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West Kowloon is pleased to announce the awardee of the 2021 Arts Impact Fellowship: drama educator, theatre actor and director, Hollis Ngai Ho-lun.


A sharing session will be held with Ngai after the completion of his project.
(Details to be announced in early 2022)


Hollis Ngai Ho-lun

Bilingual actor, director, drama educator and Meisner Technique Teacher Hollis Ngai Ho-lun trained at the National Youth Theatre of Great Britain and The Hong Kong Academy for Performing Arts (BFA in Acting), and holds a BA in English from the Chinese University of Hong Kong (CUHK). 


As an interdisciplinary artist, Ngai has performed, taught and collaborated with a number of international organisations. In 2013, he was selected by the KSF Foundation to perform a devised performance in New York based on the Richards Rampage Program. In 2016, he was invited by Back to Back Theatre company (Geelong, Australia) as a visiting artist for an international artist visiting week in Australia. He also studied at the Impulse Company (London), William Esper Studio (New York) and L’Ecole Phillippe Gaulier (Paris), established his own theatre company to experiment with devising theatre in relation to physical movement, multimedia, clowning and acting, and is certified as a Meisner Technique Teacher with the Meisner Institute (Los Angeles).


Ngai has worked as an English drama teacher in Hong Kong for more than ten years, and writes and designs educational curricula for primary and secondary schools and community centres. 


A recipient of the 2021 Yale-China Arts Fellowship (Arts Activator), Ngai is currently finishing his studies in MA Cultural Management at CUHK. In 2020 he was selected as a top ten finalist for the Federation for Asian Cultural Promotion (FACP) annual conference Pitch & Catch.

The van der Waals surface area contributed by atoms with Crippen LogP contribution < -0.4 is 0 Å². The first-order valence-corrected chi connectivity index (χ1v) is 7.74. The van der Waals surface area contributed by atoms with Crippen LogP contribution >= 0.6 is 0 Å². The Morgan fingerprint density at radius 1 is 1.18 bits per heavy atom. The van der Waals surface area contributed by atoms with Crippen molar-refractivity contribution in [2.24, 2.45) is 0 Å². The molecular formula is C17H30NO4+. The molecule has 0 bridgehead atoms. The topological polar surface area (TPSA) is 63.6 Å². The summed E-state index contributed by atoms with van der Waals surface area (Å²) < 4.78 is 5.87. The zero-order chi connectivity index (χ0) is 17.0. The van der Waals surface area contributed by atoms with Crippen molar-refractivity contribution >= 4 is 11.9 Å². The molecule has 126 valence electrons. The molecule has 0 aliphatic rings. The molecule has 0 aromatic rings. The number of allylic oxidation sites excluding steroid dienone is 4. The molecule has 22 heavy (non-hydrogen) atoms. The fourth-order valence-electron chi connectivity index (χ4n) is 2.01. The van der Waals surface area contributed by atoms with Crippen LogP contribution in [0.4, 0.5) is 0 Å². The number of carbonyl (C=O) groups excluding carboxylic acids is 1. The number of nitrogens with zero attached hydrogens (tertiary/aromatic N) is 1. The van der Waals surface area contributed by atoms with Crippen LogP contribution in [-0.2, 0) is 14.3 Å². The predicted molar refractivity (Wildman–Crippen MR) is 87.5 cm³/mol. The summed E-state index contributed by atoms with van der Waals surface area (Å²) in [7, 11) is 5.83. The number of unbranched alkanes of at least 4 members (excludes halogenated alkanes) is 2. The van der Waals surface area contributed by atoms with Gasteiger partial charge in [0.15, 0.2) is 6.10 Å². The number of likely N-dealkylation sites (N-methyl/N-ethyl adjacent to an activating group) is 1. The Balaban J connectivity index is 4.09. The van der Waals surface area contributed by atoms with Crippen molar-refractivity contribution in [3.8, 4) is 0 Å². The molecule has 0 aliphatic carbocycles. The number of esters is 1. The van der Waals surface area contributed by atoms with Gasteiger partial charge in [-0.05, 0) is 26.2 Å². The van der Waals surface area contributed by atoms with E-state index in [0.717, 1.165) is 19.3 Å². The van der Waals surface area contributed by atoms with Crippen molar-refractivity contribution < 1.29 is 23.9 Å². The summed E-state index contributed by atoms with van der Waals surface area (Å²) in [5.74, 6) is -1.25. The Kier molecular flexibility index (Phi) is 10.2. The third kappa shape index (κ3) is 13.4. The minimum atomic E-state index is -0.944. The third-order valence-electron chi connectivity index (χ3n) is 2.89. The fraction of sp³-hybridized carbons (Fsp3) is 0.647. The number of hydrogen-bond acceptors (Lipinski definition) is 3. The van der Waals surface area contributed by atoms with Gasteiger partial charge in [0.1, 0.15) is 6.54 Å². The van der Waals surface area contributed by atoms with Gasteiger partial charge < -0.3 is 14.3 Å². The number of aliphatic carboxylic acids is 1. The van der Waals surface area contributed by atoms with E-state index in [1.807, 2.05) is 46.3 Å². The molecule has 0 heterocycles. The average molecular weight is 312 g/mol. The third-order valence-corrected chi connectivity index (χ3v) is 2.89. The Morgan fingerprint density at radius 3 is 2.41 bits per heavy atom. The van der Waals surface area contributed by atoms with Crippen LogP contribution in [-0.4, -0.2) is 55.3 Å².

Project Outline
The Minority Linkage: Research on an Educational Drama Programme for Newly-arrived Children
Having witnessed the positive effects of early exposure to drama education on children’s growth, communication and confidence, drama educator Hollis Ngai Ho-lun believes drama education should be available to all children, including new-arrivals settling in Hong Kong. From his own experience of studying abroad, Ngai understands that living in a new environment can cause alienation, fear and lack of confidence. Drama education can help alleviate these issues and build a strong foundation for self-growth.


Through detailed research, class observation, trial workshops and interviews, the project aims to develop a rider component that can be attached to the induction programme for newly-arrived children currently offered in local community centres. By helping children develop their self-confidence, the programme will help them integrate with the Hong Kong community and provide support when social issues affect their learning and development.

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